Review & pics by: Fred Meyer
G.I. Joe 50th Anniversary Social Clash Lady Jaye
Like many G.I. Joe fans, my first exposure to Lady Jaye was in the first episode of Sunbow’s “G.I. Joe: The Revenge of Cobra” mini-series. Voiced by the lovely Mary McDonald-Lewis, Allison R. Hart-Burnett captured the attention of many Joe fans with her resolute determination and “can-do” attitude. In spite of this face, Lady Jaye only ever had one single figure in the classic A Real American Hero toy line-- a baseball cap-wearing representation released in 1985 that was discontinued just two years later. Hasbro returned to this character design for Lady Jaye’s debut in the 25th Anniversary line and again in 2011 when a new version appeared in the Concept Case display at the G.I. Joe Collector’s Convention. Much of that concept version was used to produce the Night Force Lady Jaye released at the 2013 Joe Con in Indianapolis and now the complete figure has seen release in the 50th Anniversary Collection. Does it live up to character of Lady Jaye or does it fall short? Read on and find out this Joe fan’s opinion.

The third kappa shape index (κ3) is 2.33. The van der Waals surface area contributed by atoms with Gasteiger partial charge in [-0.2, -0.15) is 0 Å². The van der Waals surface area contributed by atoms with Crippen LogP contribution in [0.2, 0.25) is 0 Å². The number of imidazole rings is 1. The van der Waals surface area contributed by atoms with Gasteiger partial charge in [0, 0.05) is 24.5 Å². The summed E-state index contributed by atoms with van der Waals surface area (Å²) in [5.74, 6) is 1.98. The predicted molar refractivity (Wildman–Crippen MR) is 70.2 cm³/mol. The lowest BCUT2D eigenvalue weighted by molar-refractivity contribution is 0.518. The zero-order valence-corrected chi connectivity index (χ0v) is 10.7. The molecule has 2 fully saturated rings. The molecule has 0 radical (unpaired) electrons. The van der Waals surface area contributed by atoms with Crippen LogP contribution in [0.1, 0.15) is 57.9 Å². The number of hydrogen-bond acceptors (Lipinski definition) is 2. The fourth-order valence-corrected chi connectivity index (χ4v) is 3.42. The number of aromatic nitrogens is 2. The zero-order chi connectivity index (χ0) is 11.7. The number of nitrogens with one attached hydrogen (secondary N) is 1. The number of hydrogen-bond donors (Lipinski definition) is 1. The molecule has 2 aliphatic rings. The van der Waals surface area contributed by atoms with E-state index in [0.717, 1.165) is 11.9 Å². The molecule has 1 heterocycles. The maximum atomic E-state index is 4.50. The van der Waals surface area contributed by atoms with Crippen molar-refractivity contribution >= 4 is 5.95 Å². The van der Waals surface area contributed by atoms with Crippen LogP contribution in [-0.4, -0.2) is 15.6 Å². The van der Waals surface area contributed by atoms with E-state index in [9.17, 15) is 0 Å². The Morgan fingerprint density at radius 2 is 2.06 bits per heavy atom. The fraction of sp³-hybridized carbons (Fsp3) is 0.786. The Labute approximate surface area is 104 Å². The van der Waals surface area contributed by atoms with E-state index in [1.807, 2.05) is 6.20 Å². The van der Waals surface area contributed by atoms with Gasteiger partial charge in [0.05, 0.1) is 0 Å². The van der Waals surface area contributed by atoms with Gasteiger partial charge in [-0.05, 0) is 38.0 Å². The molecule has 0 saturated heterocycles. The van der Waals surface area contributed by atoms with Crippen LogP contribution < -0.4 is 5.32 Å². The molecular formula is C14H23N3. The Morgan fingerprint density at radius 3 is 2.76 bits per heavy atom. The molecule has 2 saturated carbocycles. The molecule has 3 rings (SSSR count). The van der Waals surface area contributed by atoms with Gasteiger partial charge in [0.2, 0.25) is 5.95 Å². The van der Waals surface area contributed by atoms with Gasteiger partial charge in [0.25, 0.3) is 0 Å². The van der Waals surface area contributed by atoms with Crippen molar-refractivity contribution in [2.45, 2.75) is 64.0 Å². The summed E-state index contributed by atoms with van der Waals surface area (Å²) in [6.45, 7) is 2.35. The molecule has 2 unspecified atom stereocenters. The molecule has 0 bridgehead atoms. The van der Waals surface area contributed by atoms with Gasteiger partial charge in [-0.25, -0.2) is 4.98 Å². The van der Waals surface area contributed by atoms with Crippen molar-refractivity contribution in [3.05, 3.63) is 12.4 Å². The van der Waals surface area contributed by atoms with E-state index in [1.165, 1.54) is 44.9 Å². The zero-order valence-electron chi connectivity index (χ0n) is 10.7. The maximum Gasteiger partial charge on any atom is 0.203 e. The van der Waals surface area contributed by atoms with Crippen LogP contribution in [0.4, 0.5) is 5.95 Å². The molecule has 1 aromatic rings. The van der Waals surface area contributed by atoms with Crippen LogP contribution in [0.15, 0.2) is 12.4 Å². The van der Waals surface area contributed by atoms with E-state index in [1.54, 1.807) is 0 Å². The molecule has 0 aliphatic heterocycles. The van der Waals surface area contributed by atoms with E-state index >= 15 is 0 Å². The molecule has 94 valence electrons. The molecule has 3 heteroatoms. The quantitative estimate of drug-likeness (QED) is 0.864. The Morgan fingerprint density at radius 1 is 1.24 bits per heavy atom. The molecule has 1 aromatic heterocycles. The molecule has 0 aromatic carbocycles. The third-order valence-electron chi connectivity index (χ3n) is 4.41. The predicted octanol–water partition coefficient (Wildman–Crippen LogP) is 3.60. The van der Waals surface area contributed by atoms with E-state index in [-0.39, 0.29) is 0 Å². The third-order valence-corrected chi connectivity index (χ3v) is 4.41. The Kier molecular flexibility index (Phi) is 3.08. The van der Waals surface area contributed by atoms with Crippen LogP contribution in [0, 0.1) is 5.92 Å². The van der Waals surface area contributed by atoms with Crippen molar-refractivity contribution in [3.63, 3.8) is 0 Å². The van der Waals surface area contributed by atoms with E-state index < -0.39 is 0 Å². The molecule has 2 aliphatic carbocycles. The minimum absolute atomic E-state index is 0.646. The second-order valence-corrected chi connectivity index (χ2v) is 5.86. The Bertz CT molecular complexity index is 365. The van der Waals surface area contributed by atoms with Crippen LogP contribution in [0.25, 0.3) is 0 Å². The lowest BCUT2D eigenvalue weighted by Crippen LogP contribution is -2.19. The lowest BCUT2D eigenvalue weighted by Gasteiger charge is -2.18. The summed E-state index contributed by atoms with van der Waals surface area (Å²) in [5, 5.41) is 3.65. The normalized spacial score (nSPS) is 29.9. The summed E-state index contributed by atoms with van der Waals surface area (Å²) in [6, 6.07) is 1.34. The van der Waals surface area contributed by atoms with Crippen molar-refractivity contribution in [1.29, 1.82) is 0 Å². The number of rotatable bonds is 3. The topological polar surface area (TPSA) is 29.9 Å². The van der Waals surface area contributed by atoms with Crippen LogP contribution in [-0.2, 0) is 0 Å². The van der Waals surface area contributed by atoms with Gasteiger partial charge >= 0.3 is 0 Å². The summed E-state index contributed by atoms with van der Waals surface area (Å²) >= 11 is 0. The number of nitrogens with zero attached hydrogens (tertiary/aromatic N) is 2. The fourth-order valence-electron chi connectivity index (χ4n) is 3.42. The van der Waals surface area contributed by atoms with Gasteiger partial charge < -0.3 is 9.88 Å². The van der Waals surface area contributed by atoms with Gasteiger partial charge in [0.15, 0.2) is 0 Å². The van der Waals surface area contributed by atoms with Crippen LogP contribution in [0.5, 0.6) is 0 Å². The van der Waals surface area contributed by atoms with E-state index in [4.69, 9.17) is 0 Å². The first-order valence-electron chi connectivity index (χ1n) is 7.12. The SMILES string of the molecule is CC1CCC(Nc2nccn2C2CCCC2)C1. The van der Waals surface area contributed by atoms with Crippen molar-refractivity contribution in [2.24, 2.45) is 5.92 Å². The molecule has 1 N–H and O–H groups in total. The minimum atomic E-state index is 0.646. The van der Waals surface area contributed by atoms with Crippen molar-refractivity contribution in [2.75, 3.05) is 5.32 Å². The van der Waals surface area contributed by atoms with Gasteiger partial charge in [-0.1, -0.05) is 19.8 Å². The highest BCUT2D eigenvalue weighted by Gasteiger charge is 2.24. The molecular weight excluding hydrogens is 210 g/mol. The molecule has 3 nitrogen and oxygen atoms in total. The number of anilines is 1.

As I indicated in the introduction, this figure, like the 25th Anniversary version, is based on the ARAH era Lady Jaye figure. All of the signature elements of that original design are present—the jumpsuit, Airborne belt buckle, gloves, and yes, even the baseball cap. The resulting design is far more rugged in appearance than the 25th version as the uniform is neither as form-fitting nor is the blouse as low-cut. Lady Jaye is presented with much more masculine appearance than many of her female teammates, making her appear to be more tomboy that “delicate flower.” The uniform, much like the vintage 1985 figure, is molded in a light green color that stands out a bit from some of the more military hues found on many other figures in the generation 3 era. I do wish that she possessed the hinged wrists that have almost become the standard on figures in past few years as it would facilitate the use of both her M4 and the included javelin launcher better.It’s interesting to note that the body is almost entirely devoid of paint apps with just the boots, part of the knee pads, the silver zipper, the upper arms, and the figure’s neck having any color other than the light green. While she’s faithful to the original design I find that the more I look at this figure the more I wish it had just a bit more color to break up the overall green.